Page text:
At the end of the tour we were given a souvenir brochure that includes a great graphic comparing the heights of the various spans to famous structures around the world. If the Eiffel Tower stood spanning the Tarn, between pylons 2 and 3, its head would appear above the roadway but far below the tops of the pinnacles.
We were, at this point, thoroughly wowed and mindboggled, and it was time for lunch. Our drive back to Millau was complicated (as was our trip out of it, earlier) by a huge street festival (celebrating the bicycle) that was occupying the town's central street rotary, a couple of blocks from our hotel, which (of course) the GPS didn't know about. To get out of town, we'd bushwhacked northward to the river and crossed it before paying any attention to the GPS, which at that point had recalculated the route that didn't lead through town. Going back, we just retraced our route, then turned cautiously inward toward the middle of things, but not too far, looking for parking (helpfully marked on our little paper city map). A few minutes' walking led us to the Place Maréchal Foch (Foch, pronounced "fawsh," is another of those guys with a something named after him in every town) and this little pizzeria under a historic arcade.
David got a salad as usual (this one with duck breast ham, sautéed fresh duck breast strips, and croutons).
The pizzas on the menu were divided into tomato-based and cream-based. I ordered an "Alsatian," from the cream-based side, which was an excellent take on a flammeküche, a very thin, crispy crust topped with cream, lardons, onions, and cheese. I can't believe I ate the whole thing!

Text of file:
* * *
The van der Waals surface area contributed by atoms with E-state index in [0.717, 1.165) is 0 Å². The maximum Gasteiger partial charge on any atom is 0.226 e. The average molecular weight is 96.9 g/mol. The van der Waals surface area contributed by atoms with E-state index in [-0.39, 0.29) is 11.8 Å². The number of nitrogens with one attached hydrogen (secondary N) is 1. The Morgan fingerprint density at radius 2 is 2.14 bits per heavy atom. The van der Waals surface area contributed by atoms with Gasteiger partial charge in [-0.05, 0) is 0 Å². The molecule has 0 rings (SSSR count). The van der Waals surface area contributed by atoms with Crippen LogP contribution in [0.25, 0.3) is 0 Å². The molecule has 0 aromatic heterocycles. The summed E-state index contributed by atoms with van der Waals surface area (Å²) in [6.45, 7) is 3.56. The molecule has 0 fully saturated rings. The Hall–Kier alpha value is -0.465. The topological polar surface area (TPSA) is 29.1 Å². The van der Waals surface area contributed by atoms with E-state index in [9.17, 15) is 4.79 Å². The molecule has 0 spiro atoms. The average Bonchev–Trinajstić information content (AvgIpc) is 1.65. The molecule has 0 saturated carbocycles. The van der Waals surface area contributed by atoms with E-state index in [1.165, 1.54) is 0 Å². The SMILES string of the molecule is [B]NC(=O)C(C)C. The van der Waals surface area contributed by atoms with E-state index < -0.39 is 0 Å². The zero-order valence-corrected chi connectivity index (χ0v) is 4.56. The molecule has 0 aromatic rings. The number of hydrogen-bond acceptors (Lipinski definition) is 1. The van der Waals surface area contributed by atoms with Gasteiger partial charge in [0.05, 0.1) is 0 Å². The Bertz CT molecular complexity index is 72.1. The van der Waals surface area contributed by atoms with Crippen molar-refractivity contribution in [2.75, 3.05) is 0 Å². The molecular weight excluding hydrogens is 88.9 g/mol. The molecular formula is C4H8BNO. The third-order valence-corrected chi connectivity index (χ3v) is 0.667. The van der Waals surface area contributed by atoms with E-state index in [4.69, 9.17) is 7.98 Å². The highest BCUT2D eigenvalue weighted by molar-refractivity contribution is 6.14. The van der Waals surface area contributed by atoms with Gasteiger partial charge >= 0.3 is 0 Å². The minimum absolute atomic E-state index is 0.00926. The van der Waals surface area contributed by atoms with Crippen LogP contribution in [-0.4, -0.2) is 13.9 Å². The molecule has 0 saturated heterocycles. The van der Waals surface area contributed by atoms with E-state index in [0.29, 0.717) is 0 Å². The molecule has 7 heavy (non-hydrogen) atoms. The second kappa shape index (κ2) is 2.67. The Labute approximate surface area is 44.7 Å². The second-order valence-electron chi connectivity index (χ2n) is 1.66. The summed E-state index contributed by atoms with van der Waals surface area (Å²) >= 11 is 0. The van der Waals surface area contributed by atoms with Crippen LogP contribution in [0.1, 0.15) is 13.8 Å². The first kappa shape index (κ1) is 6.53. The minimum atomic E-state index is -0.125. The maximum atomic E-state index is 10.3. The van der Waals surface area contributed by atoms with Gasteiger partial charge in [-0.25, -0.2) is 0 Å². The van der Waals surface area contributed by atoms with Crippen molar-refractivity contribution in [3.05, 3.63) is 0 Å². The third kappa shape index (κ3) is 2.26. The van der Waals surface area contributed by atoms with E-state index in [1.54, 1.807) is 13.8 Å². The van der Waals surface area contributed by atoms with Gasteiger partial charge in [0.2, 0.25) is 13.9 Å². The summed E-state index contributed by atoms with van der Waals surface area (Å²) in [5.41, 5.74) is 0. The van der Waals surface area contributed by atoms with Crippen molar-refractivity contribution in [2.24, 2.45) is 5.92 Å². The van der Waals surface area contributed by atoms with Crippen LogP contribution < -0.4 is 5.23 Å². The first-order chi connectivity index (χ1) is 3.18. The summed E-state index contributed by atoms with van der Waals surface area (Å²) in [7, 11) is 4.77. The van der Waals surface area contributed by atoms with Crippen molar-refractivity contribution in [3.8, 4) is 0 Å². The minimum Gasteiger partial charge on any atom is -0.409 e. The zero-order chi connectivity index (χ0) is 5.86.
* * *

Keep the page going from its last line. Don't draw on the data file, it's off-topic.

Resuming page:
Our work in Millau was almost done (though I would have liked to visit the museum of glove making). All that remained was actually to drive over the viaduct! That's not as easy as it sounds, from Millau. You have to drive a ways north of town to pick up the freeway, and the next chance to get on or off it is much farther south of town. We therefore set the GPS to take us to Cahors, as the easiest way to get it to direct us to the next chance to get onto the freeway. (It worked like a charm, although later, when we wanted to go to Montpellier, we had a little trouble pursuading it that we didn't want to go there via Cahors.)
The photo at the right shows the visitors' center's life-size cross section of the flnaking portion of the roadbed, carrying the breakdown lane, a stout railing, a safety lane, and then the tall plexiglas wind baffles (designed to reduce wind speed by 50%). The idea is that, if your car breaks down, you pull off onto the breakdown lane, then climb through the railing to the safety lane (apparently, Eiffage calculates that the life expectancy of a person standing around in the breakdown lane of a freeway is between 10 and 20 minutes, so they wanted to provide a safe place to wait for help (and to get away from your car, if it is, for example, in flames). The viaduct is not open to pedestrians; stout gates and barriers block access to the safety lane at each end.